Newcastle’s MP calls for urgent talks over local NHS cuts

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03 Jun 2015
Newcastle’s Labour MP Paul Farrelly has called for an urgent meeting of all parts of the NHS with local MPs to discuss cuts to local community hospitals, the crisis at A&E and a looming £200m plus deficit in Staffordshire health and social care services.

Speaking in the Queen’s Speech debate on the NHS yesterday, he accused the government of a lack of honest and transparency in trying to suppress a major report last August into the County’s so-called ‘distressed health economy’ by accountants KPMG. 

After behind the scenes follow-up work on the report, last week local NHS bodies announced plans to close the community hospital in Longton, and cut beds at Cheadle, Leek and Bradwell hospital in Newcastle-under-Lyme.

‘What is happening now is that the conclusions of that work into ‘distressed health economies’ is dribbling out in the board papers of the hospitals and patchwork of Clinical Commissioning Groups and NHS trusts created by the Government’s reforms,’ Mr Farrelly told the House of Commons.

‘If Staffordshire is anything to go by, there is no joined-up information for the public, let alone consultation.’

‘The two local CCGs, to quote the local Sentinel newspaper last week, ‘say they have already done enough ‘pre-engagement’ on the plans to render further consultation redundant.Well they certainly have not. In fact, there has been no engagement, pre- or post-, at all,’ Mr Farrelly added.

Earlier, Stafford’s Tory MP Jeremy Lefroy had called for A&E at Stafford to re-open on a 24 hour basis, to relieve intense pressure on the local Royal Stoke University Hospital. 

Recent NHS figures have shown that in January and February, of the total of 912 patients across the country waiting on a trolley at A&E for over 12 hours, 613 – two thirds of all the cases – happened at the Royal Stoke.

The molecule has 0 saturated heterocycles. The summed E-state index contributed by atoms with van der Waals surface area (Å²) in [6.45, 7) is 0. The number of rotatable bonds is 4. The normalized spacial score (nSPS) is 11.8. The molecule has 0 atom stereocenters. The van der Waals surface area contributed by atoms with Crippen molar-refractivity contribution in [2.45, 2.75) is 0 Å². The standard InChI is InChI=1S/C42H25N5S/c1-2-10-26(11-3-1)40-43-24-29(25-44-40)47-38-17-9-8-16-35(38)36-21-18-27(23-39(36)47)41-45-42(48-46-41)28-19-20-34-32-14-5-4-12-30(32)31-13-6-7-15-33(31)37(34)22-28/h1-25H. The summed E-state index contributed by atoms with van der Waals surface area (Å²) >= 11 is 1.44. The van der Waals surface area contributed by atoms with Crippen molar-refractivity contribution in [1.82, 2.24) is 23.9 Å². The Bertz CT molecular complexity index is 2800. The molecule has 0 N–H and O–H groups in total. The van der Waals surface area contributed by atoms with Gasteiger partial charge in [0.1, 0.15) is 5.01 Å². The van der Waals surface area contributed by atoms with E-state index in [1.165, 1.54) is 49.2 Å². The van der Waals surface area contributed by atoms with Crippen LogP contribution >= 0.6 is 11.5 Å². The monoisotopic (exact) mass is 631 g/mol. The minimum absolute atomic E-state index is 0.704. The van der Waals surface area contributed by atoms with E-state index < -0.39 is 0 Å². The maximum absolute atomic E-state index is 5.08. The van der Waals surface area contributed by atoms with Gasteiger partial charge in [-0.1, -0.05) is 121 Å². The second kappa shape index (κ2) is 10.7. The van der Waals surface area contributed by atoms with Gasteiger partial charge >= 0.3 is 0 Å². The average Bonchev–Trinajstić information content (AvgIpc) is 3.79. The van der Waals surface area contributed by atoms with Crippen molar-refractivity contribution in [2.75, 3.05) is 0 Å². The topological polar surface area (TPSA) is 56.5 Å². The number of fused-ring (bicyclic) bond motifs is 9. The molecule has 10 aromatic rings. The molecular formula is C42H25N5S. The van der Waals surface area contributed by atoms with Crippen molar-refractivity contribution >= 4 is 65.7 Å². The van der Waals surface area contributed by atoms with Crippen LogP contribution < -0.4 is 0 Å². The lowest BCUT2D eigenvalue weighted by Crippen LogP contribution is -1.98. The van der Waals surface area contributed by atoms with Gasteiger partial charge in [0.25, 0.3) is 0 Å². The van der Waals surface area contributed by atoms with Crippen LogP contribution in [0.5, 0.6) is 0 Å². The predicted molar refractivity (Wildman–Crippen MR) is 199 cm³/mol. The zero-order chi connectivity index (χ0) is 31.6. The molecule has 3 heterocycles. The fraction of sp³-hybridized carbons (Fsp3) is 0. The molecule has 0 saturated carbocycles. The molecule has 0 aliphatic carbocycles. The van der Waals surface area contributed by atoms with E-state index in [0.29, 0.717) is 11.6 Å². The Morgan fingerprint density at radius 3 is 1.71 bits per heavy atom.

‘They were waiting for a bed to be found,’ Mr Farrelly told fellow MPs. ‘But another of KPMG’s proposals is the removal of 63 beds at the hospital to save £20 million. Currently, we do not know where this recommendation stands. The cumulative effect of the cuts, though, could simply make the situation at the hospital worse.’

‘That’s why today I have asked all the local NHS bodies to meet with all the local MPs, and make plans to engage and consult the public.’

The KPMG report, which was leaked to Newcastle’s MP in February, is one of 11 commissioned into areas around England where the NHS is in deficit. The others are Eastern Cheshire, North East London, South West London, Cumbria, Mid Essex, Cambridge & Peterborough, Leicestershire, Northamptonshire, East Sussex and Devon.

Since the Commons debate, NHS England has stepped in directly to run three of the areas – Essex, North Cumbria and West Devon – in a series of special measures which the Government has called the NHS’ ‘new success regime’.

In the Commons, Mr Farrelly had criticised NHS England - set up in its current form following the Government’s controversial ‘top-down re-organisation’ of the NHS after 2010 – as the ‘least accountable public body’ he had come across in the last Parliament.

He is now calling on the other local NHS bodies – the Royal Stoke hospital, the Staffordshire and Stoke-on-Trent Partnership Trust (which runs the community hospitals), Combined Heathcare (which looks after mental health) and the North Staffordshire and Stoke-on-Trent Clinical Commissioning Groups (which pay providers for health services) – to meet with all local MPs, and asked ministers to be open about future plans.

‘I hope the Secretary of State, and his health ministers, will not only encourage that, but also join in and explain how the changes fit into the NHS Plan,’ he said.

‘And how much of the extra £8 billion conjured out of the election air will go into helping the local health economies not only in Staffordshire, but also the other 10 areas facing major challenges and cuts.’

Conservative Health Minister Jane Ellison, having denied the existence of KPMG’s report in answer to written parliamentary by Mr Farrelly, failed to address health services in Staffordshire when responding to the debate.

The Hansard copy of Mr Farrelly’s speech can be found here: